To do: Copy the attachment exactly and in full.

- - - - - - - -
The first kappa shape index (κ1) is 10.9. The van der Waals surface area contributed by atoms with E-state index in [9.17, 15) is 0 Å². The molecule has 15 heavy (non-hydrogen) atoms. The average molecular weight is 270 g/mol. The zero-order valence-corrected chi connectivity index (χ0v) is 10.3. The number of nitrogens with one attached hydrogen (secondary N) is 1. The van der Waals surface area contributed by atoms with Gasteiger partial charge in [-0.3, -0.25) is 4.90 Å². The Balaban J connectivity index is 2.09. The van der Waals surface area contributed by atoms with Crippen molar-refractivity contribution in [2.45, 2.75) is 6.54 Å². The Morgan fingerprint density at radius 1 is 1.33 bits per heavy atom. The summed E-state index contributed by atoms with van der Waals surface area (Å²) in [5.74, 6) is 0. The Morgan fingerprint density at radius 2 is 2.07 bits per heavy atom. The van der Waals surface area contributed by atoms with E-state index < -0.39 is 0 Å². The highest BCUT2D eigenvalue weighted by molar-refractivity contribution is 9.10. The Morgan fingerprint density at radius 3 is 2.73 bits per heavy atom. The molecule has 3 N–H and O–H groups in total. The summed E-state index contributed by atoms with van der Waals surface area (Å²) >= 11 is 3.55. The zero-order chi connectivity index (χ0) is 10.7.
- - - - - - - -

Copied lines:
The first kappa shape index (κ1) is 10.9. The van der Waals surface area contributed by atoms with E-state index in [9.17, 15) is 0 Å². The molecule has 15 heavy (non-hydrogen) atoms. The average molecular weight is 270 g/mol. The zero-order valence-corrected chi connectivity index (χ0v) is 10.3. The number of nitrogens with one attached hydrogen (secondary N) is 1. The van der Waals surface area contributed by atoms with Gasteiger partial charge in [-0.3, -0.25) is 4.90 Å². The Balaban J connectivity index is 2.09. The van der Waals surface area contributed by atoms with Crippen molar-refractivity contribution in [2.45, 2.75) is 6.54 Å². The Morgan fingerprint density at radius 1 is 1.33 bits per heavy atom. The summed E-state index contributed by atoms with van der Waals surface area (Å²) in [5.74, 6) is 0. The Morgan fingerprint density at radius 2 is 2.07 bits per heavy atom. The van der Waals surface area contributed by atoms with E-state index < -0.39 is 0 Å². The highest BCUT2D eigenvalue weighted by molar-refractivity contribution is 9.10. The Morgan fingerprint density at radius 3 is 2.73 bits per heavy atom. The molecule has 3 N–H and O–H groups in total. The summed E-state index contributed by atoms with van der Waals surface area (Å²) >= 11 is 3.55. The zero-order chi connectivity index (χ0) is 10.7.